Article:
“I sat with this for quite a while,” said Duluth City Council President Renee Van Nett, as she introduced a resolution that struck close to her heart at an agenda session meeting Thursday night.

But ultimately, Van Nett said she felt compelled to raise an issue that remains raw for many of her constituents, especially fellow Indigenous residents of the city.

The resolution acknowledges “the harm and ongoing historical and intergeneration(al) trauma experienced by American Indian and Alaska Native children and communities due to the United States’ Indian boarding school policy.”

From 1871 until the 1970s, as many as 16 Indian boarding schools operated in Minnesota, many with the stated goal to, “Kill the Indian … and save the man,” erasing Native American culture and language as best they could.

If a proposed resolution passes Monday night, the Duluth Council will go on record, calling on Congress to appoint a commission that would examine the ongoing impact the boarding school system has had on American Indian communities and to explore proper redress, including possible financial reparations.

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“The issues you see, if you see folks who are Native who are struggling, there are reasons behind that,” Van Nett said. “It’s not just because we’re struggling. There are things behind why.”

She said American Indian children, some as young as 4, were torn away from their families and were compelled to attend often-distant American Indian boarding schools. The boarding schools are now closed, but the lasting scars they inflicted have not faded with time, Van Nett said.

In a letter to the Duluth City Council, members of the Duluth Indigenous Commission concurred, writing: “This is happening to us right now. We are your community members, and we are grieving again and again. This time we want you to feel this with us. This time we want the United States to acknowledge what has happened to us, the people who were in boarding schools or have ancestors who survived boarding schools, passing down the trauma from generation to generation.”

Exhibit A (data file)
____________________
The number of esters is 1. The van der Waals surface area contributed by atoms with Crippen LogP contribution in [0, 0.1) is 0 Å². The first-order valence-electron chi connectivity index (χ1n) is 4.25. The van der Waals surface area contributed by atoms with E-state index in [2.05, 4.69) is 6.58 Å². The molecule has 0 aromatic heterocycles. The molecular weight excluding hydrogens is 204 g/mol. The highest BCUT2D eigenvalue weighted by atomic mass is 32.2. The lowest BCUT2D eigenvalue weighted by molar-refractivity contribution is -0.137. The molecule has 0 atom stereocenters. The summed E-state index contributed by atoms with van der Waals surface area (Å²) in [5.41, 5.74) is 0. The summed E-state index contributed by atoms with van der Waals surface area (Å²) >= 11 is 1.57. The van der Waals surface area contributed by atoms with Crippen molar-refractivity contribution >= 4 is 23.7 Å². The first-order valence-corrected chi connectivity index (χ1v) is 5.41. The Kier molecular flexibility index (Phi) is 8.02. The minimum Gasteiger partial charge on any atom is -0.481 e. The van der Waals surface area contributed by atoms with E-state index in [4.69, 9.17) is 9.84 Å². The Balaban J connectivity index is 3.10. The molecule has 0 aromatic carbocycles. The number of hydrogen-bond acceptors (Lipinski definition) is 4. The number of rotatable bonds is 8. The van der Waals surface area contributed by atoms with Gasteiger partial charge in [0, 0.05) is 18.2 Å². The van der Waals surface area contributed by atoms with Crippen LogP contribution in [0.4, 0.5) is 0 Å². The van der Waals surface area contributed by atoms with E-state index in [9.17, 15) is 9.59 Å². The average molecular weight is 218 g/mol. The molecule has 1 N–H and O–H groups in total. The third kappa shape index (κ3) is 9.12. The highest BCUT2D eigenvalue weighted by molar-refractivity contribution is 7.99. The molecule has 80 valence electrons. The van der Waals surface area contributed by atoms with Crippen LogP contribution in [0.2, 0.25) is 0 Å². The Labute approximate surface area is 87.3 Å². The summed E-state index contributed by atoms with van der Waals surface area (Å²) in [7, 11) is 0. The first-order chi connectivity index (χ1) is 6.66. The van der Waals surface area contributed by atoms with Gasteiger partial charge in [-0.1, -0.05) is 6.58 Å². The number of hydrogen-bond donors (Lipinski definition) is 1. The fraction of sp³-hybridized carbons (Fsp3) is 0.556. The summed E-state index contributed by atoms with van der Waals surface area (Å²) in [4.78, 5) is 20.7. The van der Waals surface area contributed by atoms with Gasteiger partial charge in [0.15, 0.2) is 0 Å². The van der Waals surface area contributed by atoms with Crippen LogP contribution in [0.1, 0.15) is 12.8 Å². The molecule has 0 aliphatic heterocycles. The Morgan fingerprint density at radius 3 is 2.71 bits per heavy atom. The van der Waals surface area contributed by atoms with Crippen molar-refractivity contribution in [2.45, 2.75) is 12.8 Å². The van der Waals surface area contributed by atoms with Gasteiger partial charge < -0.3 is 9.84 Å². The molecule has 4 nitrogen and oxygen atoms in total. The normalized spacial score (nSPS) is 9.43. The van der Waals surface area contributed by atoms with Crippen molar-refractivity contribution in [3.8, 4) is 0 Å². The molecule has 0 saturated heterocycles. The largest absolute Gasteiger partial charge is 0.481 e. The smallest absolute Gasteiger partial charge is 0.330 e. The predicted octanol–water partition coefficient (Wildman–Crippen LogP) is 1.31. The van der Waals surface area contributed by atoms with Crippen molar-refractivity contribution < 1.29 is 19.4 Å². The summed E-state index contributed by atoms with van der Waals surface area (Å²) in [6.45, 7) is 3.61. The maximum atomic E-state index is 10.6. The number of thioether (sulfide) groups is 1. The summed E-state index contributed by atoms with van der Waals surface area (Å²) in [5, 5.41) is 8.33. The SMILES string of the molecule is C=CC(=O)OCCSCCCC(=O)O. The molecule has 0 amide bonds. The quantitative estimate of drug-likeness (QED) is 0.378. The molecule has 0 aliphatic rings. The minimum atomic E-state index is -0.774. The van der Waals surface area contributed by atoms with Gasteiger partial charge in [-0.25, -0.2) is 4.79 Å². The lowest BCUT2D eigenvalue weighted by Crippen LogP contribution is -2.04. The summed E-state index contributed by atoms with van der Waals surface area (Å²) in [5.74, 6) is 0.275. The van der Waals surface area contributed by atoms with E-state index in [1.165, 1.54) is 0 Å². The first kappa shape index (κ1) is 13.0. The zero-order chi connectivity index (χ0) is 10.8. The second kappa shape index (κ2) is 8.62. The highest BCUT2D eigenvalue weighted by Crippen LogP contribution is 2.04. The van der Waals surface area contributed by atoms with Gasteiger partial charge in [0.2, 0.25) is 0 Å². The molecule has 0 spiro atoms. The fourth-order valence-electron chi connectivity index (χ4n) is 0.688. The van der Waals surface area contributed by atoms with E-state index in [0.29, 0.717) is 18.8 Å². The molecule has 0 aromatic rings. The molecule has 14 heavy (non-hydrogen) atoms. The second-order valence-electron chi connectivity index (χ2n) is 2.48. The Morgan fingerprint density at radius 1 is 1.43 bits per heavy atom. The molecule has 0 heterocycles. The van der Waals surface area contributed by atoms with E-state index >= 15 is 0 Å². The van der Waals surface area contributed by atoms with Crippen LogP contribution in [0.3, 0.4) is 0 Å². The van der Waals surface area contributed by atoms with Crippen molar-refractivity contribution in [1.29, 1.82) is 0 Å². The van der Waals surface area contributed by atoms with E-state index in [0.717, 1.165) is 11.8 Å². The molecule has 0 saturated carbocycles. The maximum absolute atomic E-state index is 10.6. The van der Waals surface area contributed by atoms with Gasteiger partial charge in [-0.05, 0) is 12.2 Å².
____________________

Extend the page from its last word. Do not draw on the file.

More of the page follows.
The Indigenous commissioners beseeched city councilors: “This time we want you to know the impact on us today. Do not be silent, not this time. Please speak up and pass this resolution that will support efforts in reconciliation. We need you to acknowledge the harm and ongoing historical trauma that we are experiencing from the past, today and into the future.”

Drawing from the comments of Babette Sandman, co-chair of Duluth’s Indigenous Commission, Van Nett described what she referred to as “the blood memory” of those painful events.

Renee Van Nett
Renee Van Nett

Van Nett said a celebration of Indigenous People’s Day is slated to take place in front of the Duluth City Hall at noon Monday, with Sen. Tina Smith planning to attend. She invited fellow councilors and the general public to participate, saying: “Essentially, it’s about healing for all of us, because if we’re not all doing well, we’re all not doing well.”

At large Duluth City Councilor Terese Tomanek signed on as a co-sponsor of Van Nett’s resolution and said: “For decades, our government participated in a tragedy that forcibly removed American Indian children from their homes and their families. Sending children away to boarding schools has precipitated generational trauma that this resolution calls out.”

“And bringing this horrendous chapter of our history to light may help it to keep from ever happening again,” she said.

While she expressed support for acknowledging the trials and wrongs non-white local populations have endured, 5th District Councilor Janet Kennedy questioned whether the resolution would prove anything more than symbolic.

Van Nett replied that if the resolution is passed, she will personally take steps to place it before the state’s congressional delegates, the governor and even President Joe Biden. She noted that Duluth is not alone in asking for the impact of American Indian boarding schools to be investigated and addressed. Van Nett said the resolution she introduced was modeled largely on one previously passed by the city of Seattle.

At large Councilor Arik Forsman, who joined Tomanek as a co-sponsor of the resolution, also noted that Sen. Elizabeth Warren, D-Massachusetts, introduced a bipartisan bill on Sept. 30, calling for the appointment of a commission to look into the painful chapter and its repercussions.

“So, I think there is some timeliness associated with the resolution,” he said.

Forsman also noted that Canada has been wrestling with the issue of American Indian boarding schools of late, especially after the discovery of the remains of hundreds of children in mass unmarked graves there.

“Certainly, I think what this resolution acknowledges is that we’re not that different, whether that’s been found or not yet,” Forsman said. “The fact is that the U.S. had almost double the amount of boarding schools that Canada did. And certainly the resolution calls out the fact that there were many in Minnesota, too.”